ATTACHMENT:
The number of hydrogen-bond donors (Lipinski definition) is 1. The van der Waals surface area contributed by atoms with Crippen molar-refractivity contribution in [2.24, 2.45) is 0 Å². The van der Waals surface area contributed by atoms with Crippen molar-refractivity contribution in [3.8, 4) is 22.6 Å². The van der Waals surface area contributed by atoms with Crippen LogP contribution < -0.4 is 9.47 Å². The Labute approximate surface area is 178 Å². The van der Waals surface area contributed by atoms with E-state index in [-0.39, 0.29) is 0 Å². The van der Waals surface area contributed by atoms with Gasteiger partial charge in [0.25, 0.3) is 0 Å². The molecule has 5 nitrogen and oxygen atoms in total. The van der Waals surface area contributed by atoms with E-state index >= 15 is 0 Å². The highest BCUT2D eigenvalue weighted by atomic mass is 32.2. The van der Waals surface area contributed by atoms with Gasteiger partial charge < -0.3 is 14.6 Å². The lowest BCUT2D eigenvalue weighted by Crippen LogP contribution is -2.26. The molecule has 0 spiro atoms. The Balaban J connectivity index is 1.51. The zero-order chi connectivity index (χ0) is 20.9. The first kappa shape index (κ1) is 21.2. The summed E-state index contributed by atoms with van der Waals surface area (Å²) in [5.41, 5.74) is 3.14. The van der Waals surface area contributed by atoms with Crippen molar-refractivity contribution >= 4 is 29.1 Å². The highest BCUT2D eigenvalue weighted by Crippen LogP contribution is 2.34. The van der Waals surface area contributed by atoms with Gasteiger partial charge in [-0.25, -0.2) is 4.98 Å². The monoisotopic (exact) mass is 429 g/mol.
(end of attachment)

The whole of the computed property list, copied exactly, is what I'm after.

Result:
The number of hydrogen-bond donors (Lipinski definition) is 1. The van der Waals surface area contributed by atoms with Crippen molar-refractivity contribution in [2.24, 2.45) is 0 Å². The van der Waals surface area contributed by atoms with Crippen molar-refractivity contribution in [3.8, 4) is 22.6 Å². The van der Waals surface area contributed by atoms with Crippen LogP contribution < -0.4 is 9.47 Å². The Labute approximate surface area is 178 Å². The van der Waals surface area contributed by atoms with E-state index in [-0.39, 0.29) is 0 Å². The van der Waals surface area contributed by atoms with Gasteiger partial charge in [0.25, 0.3) is 0 Å². The molecule has 5 nitrogen and oxygen atoms in total. The van der Waals surface area contributed by atoms with E-state index >= 15 is 0 Å². The highest BCUT2D eigenvalue weighted by atomic mass is 32.2. The van der Waals surface area contributed by atoms with Gasteiger partial charge < -0.3 is 14.6 Å². The lowest BCUT2D eigenvalue weighted by Crippen LogP contribution is -2.26. The molecule has 0 spiro atoms. The Balaban J connectivity index is 1.51. The zero-order chi connectivity index (χ0) is 20.9. The first kappa shape index (κ1) is 21.2. The summed E-state index contributed by atoms with van der Waals surface area (Å²) in [5.41, 5.74) is 3.14. The van der Waals surface area contributed by atoms with Crippen molar-refractivity contribution >= 4 is 29.1 Å². The highest BCUT2D eigenvalue weighted by Crippen LogP contribution is 2.34. The van der Waals surface area contributed by atoms with Gasteiger partial charge in [-0.25, -0.2) is 4.98 Å². The monoisotopic (exact) mass is 429 g/mol.